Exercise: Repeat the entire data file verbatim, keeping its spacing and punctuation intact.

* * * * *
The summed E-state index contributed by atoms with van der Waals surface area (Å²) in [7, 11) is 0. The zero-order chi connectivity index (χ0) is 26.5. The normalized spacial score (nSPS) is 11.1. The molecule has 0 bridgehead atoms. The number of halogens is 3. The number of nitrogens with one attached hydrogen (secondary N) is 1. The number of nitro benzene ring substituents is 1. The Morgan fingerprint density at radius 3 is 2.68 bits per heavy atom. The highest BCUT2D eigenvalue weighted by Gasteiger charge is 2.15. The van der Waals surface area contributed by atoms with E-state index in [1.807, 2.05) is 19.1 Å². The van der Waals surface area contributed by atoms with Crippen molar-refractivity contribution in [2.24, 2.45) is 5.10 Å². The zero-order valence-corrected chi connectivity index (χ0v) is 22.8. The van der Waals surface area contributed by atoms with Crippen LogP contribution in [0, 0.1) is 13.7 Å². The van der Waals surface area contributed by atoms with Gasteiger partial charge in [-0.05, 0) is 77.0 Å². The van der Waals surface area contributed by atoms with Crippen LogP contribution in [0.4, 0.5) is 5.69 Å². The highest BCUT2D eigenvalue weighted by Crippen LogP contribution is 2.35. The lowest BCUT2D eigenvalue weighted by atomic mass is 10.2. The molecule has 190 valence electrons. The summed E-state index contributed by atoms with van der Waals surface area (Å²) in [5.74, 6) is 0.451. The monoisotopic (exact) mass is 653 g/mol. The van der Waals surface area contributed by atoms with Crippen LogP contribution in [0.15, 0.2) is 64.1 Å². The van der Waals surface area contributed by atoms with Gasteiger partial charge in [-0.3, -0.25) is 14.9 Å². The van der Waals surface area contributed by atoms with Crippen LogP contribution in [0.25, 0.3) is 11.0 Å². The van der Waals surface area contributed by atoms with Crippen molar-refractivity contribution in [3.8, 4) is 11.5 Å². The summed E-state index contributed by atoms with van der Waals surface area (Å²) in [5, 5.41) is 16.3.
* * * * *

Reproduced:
The summed E-state index contributed by atoms with van der Waals surface area (Å²) in [7, 11) is 0. The zero-order chi connectivity index (χ0) is 26.5. The normalized spacial score (nSPS) is 11.1. The molecule has 0 bridgehead atoms. The number of halogens is 3. The number of nitrogens with one attached hydrogen (secondary N) is 1. The number of nitro benzene ring substituents is 1. The Morgan fingerprint density at radius 3 is 2.68 bits per heavy atom. The highest BCUT2D eigenvalue weighted by Gasteiger charge is 2.15. The van der Waals surface area contributed by atoms with E-state index in [1.807, 2.05) is 19.1 Å². The van der Waals surface area contributed by atoms with Crippen molar-refractivity contribution in [2.24, 2.45) is 5.10 Å². The zero-order valence-corrected chi connectivity index (χ0v) is 22.8. The van der Waals surface area contributed by atoms with Crippen LogP contribution in [0, 0.1) is 13.7 Å². The van der Waals surface area contributed by atoms with Gasteiger partial charge in [-0.05, 0) is 77.0 Å². The van der Waals surface area contributed by atoms with Crippen LogP contribution in [0.4, 0.5) is 5.69 Å². The highest BCUT2D eigenvalue weighted by Crippen LogP contribution is 2.35. The lowest BCUT2D eigenvalue weighted by atomic mass is 10.2. The molecule has 190 valence electrons. The summed E-state index contributed by atoms with van der Waals surface area (Å²) in [5.74, 6) is 0.451. The monoisotopic (exact) mass is 653 g/mol. The van der Waals surface area contributed by atoms with Crippen LogP contribution in [0.15, 0.2) is 64.1 Å². The van der Waals surface area contributed by atoms with Gasteiger partial charge in [-0.3, -0.25) is 14.9 Å². The van der Waals surface area contributed by atoms with Crippen LogP contribution in [0.25, 0.3) is 11.0 Å². The van der Waals surface area contributed by atoms with Crippen molar-refractivity contribution in [3.8, 4) is 11.5 Å². The summed E-state index contributed by atoms with van der Waals surface area (Å²) in [5, 5.41) is 16.3.